A ransomware attack on Ultimate Kronos Group has knocked offline the payroll and scheduling systems of thousands of businesses, government agencies, and nonprofits that use the company’s software, including some major Boston-area employers.
From retail chains like Staples and Whole Foods to commuter rail contractor Keolis to the City of Springfield, HR departments were scrambling to find ways to record employees’ hours worked and ensure they got paid. In some cases that meant returning to pen and paper.
Kronos first discovered on Saturday that its computers had been hit by a ransomware attack.
“We are working with leading cyber security experts to assess and resolve the situation, and have notified the authorities,” executive vice president Bob Hughes said in a statement on Monday. “The investigation remains ongoing, as we work to determine the nature and scope of the incident.”
The company said the outage could last several weeks. Backup systems were unavailable due to the “malicious nature” of the attack, though the company had not discovered that the hackers stole any data.
Ransomware attacks sometimes affect only the targeted victim. But in the Kronos attack, thousands of customers that relied on the company’s cloud services have also been hurt, noted Candan Bolukbas, cofounder and chief technology officer of Boston cybersecurity firm Black Kite. “It’s a scary attack — a very difficult situation,” he said.
The City of Springfield had to turn to backup measures for recording employee schedules and hours. Employees will still be paid, the city said in a statement. City officials “will continue to closely monitor this incident and will work diligently to lessen the potential negative impact this situation might have on our city employees.”
Maine-based supermarket chain Hannaford said it’s finding ways to cope with the Kronos outage. “We will be tracking hours worked manually and have implemented other process changes to ensure associates are paid promptly and appropriately,” the company said in an e-mailed statement.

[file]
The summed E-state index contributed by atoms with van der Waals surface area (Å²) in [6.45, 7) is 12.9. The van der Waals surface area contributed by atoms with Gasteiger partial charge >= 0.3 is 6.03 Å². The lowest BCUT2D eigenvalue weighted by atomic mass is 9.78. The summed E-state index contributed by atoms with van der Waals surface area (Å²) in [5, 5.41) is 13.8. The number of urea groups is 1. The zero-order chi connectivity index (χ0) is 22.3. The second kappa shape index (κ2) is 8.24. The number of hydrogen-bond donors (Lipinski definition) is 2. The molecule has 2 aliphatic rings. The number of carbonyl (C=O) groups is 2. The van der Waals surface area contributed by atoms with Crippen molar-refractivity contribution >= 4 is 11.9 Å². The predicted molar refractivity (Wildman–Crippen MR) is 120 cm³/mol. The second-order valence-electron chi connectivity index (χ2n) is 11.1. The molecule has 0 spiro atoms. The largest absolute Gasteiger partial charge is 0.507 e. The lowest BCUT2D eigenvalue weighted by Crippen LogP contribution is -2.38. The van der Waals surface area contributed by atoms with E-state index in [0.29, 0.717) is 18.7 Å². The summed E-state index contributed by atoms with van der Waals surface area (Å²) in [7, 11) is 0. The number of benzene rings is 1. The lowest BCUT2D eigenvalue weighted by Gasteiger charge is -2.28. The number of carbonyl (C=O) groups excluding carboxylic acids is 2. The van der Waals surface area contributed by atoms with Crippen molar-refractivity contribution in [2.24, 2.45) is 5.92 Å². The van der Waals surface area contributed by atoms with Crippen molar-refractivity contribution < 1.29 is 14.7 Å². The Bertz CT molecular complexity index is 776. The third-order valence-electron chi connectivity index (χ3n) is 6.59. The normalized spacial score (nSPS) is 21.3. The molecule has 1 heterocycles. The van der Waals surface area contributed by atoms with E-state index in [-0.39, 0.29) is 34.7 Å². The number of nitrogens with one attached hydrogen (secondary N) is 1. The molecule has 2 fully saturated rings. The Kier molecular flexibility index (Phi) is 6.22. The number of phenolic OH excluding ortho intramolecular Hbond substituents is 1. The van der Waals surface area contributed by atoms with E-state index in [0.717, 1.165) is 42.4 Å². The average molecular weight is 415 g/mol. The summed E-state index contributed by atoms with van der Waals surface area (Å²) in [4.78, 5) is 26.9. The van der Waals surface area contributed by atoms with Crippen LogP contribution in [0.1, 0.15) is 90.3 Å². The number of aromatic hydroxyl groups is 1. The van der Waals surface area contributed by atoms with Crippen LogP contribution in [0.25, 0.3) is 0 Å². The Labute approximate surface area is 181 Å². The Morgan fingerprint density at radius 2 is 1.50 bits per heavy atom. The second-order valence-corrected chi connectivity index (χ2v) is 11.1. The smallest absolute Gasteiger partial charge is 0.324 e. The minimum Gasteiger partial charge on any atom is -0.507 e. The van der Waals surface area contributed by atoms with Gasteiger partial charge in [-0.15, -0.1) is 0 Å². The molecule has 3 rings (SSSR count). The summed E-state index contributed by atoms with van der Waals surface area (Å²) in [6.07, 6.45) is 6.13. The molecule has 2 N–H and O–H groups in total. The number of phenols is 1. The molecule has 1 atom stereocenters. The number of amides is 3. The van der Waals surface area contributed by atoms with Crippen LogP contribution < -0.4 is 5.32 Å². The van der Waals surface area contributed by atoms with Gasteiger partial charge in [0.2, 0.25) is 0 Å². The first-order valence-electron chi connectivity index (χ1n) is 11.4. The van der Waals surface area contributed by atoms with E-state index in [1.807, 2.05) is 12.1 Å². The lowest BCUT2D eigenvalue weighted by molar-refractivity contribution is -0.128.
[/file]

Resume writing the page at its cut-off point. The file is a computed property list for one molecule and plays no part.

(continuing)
Stop & Shop has also been affected. “We are tracking hours worked manually and executing other procedural changes to ensure Stop & Shop associates are paid promptly and accurately,” said an e-mailed statement by Stop & Shop spokeswoman Jennifer Brogan.
Keolis, which runs the MBTA’s commuter rail service, was working to make sure it could record hours and pay all employees accurately, a spokesman said. “The good news is that there has been no impact on service to customers,” he said.
Ultimate Kronos was formed last year when Lowell-based Kronos, a pioneer in online payroll and scheduling services, merged with its Florida rival, Ultimate Software, in a $22 billion deal.
The attack came just as the company launched a major sales meeting in Las Vegas.
“They are talking about it, pretty much trying to reassure customers that everything is OK,” said one attendee, Albert Pang, president of market research firm Apps Run The World.
Ultimate Kronos’ estimate that fixing the problem could take several weeks illustrates how tough it can be to recover from a ransomware attack.
Even if the company decides to pay the ransom, Allan Liska, an intelligence analyst at Somerville-based cybersecurity firm Recorded Future, said that it can take days to negotiate a settlement with the ransomware thieves and put together the cash. The criminals usually demand payment in a cryptocurrency, such as bitcoin or Ether.
And paying the ransom wouldn’t end Kronos’ travails. Since its network was infiltrated, the company has to assume that the criminals left behind other malware that could cause additional harm. In some ransomware cases, victims paid up and restarted their systems, but found that they were reinfected by further digital booby traps, Liska said.
The only safe course is a complete rebuild of the server network. “Given how bad this attack was, that would be my advice,” Liska said. “You need to wipe and you need to get a clean slate.”
Kronos said it had “no indication” that the ransomware attack was related to a recently discovered vulnerability in the popular Java software included in many web applications. The vulnerability, known as Log4j, has caused widespread concern that hackers could run rampant accessing private information.
Correction: An earlier version of this article stated that Target had been affected by the attack, which is false. The Globe regrets the error.